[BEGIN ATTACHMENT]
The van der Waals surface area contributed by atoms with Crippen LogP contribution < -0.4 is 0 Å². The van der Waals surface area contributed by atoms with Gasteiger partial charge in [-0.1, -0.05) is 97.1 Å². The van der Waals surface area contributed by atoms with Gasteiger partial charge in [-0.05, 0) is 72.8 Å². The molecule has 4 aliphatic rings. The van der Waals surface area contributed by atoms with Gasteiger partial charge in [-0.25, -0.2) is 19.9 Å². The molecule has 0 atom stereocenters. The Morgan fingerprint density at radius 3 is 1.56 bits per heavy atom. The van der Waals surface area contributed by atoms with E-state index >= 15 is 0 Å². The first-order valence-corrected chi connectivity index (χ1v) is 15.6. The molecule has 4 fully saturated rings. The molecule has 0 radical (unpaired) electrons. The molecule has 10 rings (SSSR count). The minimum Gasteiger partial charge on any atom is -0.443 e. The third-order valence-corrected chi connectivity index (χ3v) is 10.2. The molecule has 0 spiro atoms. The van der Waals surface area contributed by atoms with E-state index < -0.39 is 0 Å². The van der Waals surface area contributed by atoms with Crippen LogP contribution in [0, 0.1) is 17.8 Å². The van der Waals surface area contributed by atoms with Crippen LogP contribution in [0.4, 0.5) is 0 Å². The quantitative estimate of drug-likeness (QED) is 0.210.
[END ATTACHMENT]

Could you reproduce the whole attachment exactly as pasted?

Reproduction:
The van der Waals surface area contributed by atoms with Crippen LogP contribution < -0.4 is 0 Å². The van der Waals surface area contributed by atoms with Gasteiger partial charge in [-0.1, -0.05) is 97.1 Å². The van der Waals surface area contributed by atoms with Gasteiger partial charge in [-0.05, 0) is 72.8 Å². The molecule has 4 aliphatic rings. The van der Waals surface area contributed by atoms with Gasteiger partial charge in [-0.25, -0.2) is 19.9 Å². The molecule has 0 atom stereocenters. The Morgan fingerprint density at radius 3 is 1.56 bits per heavy atom. The van der Waals surface area contributed by atoms with E-state index >= 15 is 0 Å². The first-order valence-corrected chi connectivity index (χ1v) is 15.6. The molecule has 4 fully saturated rings. The molecule has 0 radical (unpaired) electrons. The molecule has 10 rings (SSSR count). The minimum Gasteiger partial charge on any atom is -0.443 e. The third-order valence-corrected chi connectivity index (χ3v) is 10.2. The molecule has 0 spiro atoms. The van der Waals surface area contributed by atoms with E-state index < -0.39 is 0 Å². The van der Waals surface area contributed by atoms with Crippen LogP contribution in [0, 0.1) is 17.8 Å². The van der Waals surface area contributed by atoms with Crippen LogP contribution in [0.4, 0.5) is 0 Å². The quantitative estimate of drug-likeness (QED) is 0.210.